I REACHED for your cheek, but the tips of my fingers hit the hard cold surface of my laptop’s screen instead. Do you find it ironic as well that we were separated by the very glass that connected us? You were here, but not quite here, and my hands longed for the slopes of your face.
The sides of my lips were tugged upward by the wild gestures you made with your entire body as you endlessly yapped on and on about how bland your lunch tasted. Your animated voice, changing intonation every so often, and dramatic pauses tickled my ears. The way you strung words never failed to stitch up the cuts inflicted by exhaustion on my spirits. As usual, you succeeded to squeeze out a laughter from me.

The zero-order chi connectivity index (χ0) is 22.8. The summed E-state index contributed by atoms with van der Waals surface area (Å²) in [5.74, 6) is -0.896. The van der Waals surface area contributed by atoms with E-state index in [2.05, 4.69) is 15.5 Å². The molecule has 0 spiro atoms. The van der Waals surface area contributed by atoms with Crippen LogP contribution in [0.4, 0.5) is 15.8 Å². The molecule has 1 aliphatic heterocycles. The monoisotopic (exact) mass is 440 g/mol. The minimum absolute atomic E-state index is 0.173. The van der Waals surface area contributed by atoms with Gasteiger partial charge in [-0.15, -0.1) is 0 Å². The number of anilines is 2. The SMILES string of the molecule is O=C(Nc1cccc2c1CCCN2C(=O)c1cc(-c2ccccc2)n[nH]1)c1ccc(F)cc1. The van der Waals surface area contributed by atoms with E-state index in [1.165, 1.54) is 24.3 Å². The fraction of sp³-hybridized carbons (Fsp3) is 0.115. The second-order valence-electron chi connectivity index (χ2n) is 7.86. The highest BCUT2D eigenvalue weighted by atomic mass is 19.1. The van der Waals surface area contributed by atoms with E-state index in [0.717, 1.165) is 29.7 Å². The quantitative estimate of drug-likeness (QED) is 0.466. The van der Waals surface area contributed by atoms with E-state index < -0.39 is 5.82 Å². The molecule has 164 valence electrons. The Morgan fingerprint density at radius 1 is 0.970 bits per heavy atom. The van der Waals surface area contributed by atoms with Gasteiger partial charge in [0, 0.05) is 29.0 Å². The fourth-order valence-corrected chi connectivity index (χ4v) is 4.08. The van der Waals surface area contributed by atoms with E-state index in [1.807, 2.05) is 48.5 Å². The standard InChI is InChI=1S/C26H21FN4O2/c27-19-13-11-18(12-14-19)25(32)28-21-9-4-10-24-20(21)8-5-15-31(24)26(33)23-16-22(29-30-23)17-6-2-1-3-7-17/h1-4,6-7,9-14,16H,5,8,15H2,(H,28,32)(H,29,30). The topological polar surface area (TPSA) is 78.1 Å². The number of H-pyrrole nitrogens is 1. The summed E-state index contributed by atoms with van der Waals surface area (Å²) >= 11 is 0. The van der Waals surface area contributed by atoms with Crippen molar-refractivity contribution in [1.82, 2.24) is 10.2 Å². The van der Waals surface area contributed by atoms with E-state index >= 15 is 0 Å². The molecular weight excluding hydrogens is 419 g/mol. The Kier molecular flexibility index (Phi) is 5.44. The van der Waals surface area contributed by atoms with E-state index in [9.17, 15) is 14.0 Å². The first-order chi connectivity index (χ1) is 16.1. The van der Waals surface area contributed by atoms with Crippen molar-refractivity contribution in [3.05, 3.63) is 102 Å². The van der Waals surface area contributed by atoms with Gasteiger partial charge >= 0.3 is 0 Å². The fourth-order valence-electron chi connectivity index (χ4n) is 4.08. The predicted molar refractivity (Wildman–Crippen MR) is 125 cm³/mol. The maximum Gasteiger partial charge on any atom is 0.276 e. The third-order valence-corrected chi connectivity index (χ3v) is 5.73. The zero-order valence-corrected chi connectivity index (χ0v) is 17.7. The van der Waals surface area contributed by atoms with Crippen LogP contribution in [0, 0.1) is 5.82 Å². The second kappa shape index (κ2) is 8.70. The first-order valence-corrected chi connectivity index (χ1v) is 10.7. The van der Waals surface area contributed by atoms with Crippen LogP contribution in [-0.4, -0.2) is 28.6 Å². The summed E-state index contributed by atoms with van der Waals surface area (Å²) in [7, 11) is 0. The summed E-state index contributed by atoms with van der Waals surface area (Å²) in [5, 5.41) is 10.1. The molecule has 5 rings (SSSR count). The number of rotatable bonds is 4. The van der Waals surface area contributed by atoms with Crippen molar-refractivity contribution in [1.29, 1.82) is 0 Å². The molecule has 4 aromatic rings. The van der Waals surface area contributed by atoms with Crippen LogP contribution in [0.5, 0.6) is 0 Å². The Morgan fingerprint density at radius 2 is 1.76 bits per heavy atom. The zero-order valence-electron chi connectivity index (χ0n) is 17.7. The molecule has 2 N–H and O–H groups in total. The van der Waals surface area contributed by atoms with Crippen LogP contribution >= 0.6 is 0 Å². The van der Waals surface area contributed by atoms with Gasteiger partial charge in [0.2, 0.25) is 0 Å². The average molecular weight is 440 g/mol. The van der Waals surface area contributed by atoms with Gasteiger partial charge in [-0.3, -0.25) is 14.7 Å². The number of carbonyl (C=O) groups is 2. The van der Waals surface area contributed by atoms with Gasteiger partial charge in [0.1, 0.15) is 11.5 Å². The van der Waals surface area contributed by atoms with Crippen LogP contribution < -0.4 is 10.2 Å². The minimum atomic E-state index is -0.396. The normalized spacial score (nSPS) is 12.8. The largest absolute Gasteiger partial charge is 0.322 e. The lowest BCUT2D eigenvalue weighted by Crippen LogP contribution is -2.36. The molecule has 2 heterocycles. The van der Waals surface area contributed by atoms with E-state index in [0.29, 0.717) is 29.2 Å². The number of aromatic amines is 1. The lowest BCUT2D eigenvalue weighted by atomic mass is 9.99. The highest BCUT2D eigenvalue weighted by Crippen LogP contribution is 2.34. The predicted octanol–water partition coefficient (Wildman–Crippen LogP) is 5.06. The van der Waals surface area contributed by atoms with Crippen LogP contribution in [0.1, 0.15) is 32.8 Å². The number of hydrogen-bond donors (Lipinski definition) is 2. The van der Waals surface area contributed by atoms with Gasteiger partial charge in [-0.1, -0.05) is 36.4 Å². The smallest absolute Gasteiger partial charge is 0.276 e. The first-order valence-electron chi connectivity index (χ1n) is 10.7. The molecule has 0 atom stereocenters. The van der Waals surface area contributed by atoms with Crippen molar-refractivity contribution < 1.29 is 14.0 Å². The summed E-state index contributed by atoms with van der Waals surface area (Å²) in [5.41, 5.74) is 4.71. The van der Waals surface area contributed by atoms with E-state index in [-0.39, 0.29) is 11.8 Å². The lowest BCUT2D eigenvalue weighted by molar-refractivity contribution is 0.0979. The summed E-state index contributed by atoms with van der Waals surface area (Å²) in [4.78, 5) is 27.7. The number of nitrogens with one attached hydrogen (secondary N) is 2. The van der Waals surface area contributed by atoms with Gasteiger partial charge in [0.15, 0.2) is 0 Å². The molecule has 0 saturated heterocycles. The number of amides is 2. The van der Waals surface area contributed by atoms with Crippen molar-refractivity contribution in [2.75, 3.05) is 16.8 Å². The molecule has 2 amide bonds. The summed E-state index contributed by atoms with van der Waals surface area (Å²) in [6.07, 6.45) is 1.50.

Suddenly, however, your tone changed. Your movements become more quiet, almost fragile. Turning away, you smiled softly. Your blinking had become slow and shaky; my chest tightens, the fist-sized red drum inside my chest plays a deep lingering beat. My own eyelids trembled at the prickling I felt in my eyes.
“Hey, I’ll be watching over you from where I’ll be going. Be good. Take care, okay?”
My hand slid from the screen to the keyboard. Lightly, I tapped on the spacebar. The video freezes and I buried my face in the crook between the laptop’s screen and its keyboard, embracing your image.
How many times have I watched this? How can an entire year feel like just a day? F MARIA ANTOINETTE A. MALICSE